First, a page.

When U.S. Senator Barbara Boxer (D-Calif.) announced on January 8 that she will not seek re-election, she caught California Democrats off-guard and set off 72 hours of discussion, scrambling, and high-stakes decision making among potential candidates and their advisers on whether to seek the state's first open Senate seat in two decades.
Lieutenant Governor Gavin Newsom (D) has already stated on Facebook that he will not seek the Senate seat, presumably to stay the course on the governorship in 2018. This cleared the field slightly for Attorney General Kamala Harris (D) who kicked off her campaign Tuesday.
These moves may avoid conflict in 2018, as both Newsom and Harris were presumed frontrunners to succeed Governor Jerry Brown, a clash that would almost certainly leave one of them politically wounded and with little hope for higher office in the future. By making the first move and choosing not to run in 2016, Newsom put Harris in a precarious position in which she had to choose between a strong bid for Senate or a much more difficult run for Brown's seat two years later.
Tom Steyer, a billionaire environmentalist and philanthropist, is also making moves toward a bid to replace Boxer, who was a strong voice for environmental issues in the Senate. Since Boxer's announcement, Steyer has been hitting the phones, speaking with strategists and backers as well as his allies in the labor community and in Sacramento.
According to sources close to Steyer, early polling indicates a generally favorable view of his candidacy profile, which may tip Steyer into a bid.
Another household name showing interest is former Los Angeles mayor and former State Assembly Speaker Antonio Villaraigosa, who announced this week that he is “seriously considering” entering the race. Should Villaraigosa choose to run in 2016, a few key factors may play to his favor: he would be a big-name candidate from Los Angeles – the state's largest media market and its most populous city – as well as a prominent Latino from one of the fastest-growing voting blocs in the state. The contest will also coincide with the next presidential election, which typically draws a younger, more diverse, and more liberal pool of voters – many of which will hail from Los Angeles.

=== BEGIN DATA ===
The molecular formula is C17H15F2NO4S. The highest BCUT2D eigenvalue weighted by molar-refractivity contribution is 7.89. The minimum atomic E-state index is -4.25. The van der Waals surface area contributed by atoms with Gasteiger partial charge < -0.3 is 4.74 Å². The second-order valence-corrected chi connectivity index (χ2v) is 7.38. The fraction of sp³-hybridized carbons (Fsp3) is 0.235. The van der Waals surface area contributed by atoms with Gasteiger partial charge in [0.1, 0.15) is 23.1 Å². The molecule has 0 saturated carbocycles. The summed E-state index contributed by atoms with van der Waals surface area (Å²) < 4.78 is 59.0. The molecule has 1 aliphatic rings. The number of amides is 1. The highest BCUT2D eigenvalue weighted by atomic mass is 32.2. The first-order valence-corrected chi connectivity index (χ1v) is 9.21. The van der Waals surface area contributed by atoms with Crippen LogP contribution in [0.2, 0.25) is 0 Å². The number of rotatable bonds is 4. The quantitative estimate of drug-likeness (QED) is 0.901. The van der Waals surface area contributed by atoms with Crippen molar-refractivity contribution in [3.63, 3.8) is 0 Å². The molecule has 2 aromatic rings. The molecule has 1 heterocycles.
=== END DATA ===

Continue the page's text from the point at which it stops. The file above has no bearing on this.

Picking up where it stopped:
Despite these geographical and demographical advantages, some of Villaraigosa's closest supporters appear stunned by his announcement as he had suggested repeatedly in recent years that he would prefer to run for governor. With that in mind, Villaraigosa has been out of the public eye since he left office in 2013, and a race in 2018 may be too far off for his liking.
Other potential candidates include U.S. Rep. Eric Swalwell (D); California Treasurer John Chiang (D); Secretary of State Alex Padilla (D); U.S. Rep. Loretta Sanchez (D); 2014 gubernatorial candidate Neel Kashkari (R); former Republican state party chairs Tom Del Beccaro and Duf Sundheim; and Fresno Mayor Ashley Swearengin (R).
This potentially crowded - and certainly expensive - race will be made even more intriguing with the added element of California's top-two primary system, where the top two vote-getters - regardless of party affiliation - advance into the general election. As Democrats make up 43 percent of the state's electorate and Republicans make up 28 percent, the notion of two candidates from the same party advancing from the primary is well within the realm of possibility.
From a strategic standpoint, an advantage will be given to the party that is able to keep its field of candidates relatively small, so as to avoid dilution of votes among candidates with similar ideological views. Neither party will want to find itself without representation the following November.
Regardless of the result, California's political hierarchy will assuredly be seeing some changes over the next few years. The next generation of California's public figures, all of whom have spent years waiting for an opportunity to take the next step into top political offices, now have their chance.
Image: U.S. Senator Barbara Boxer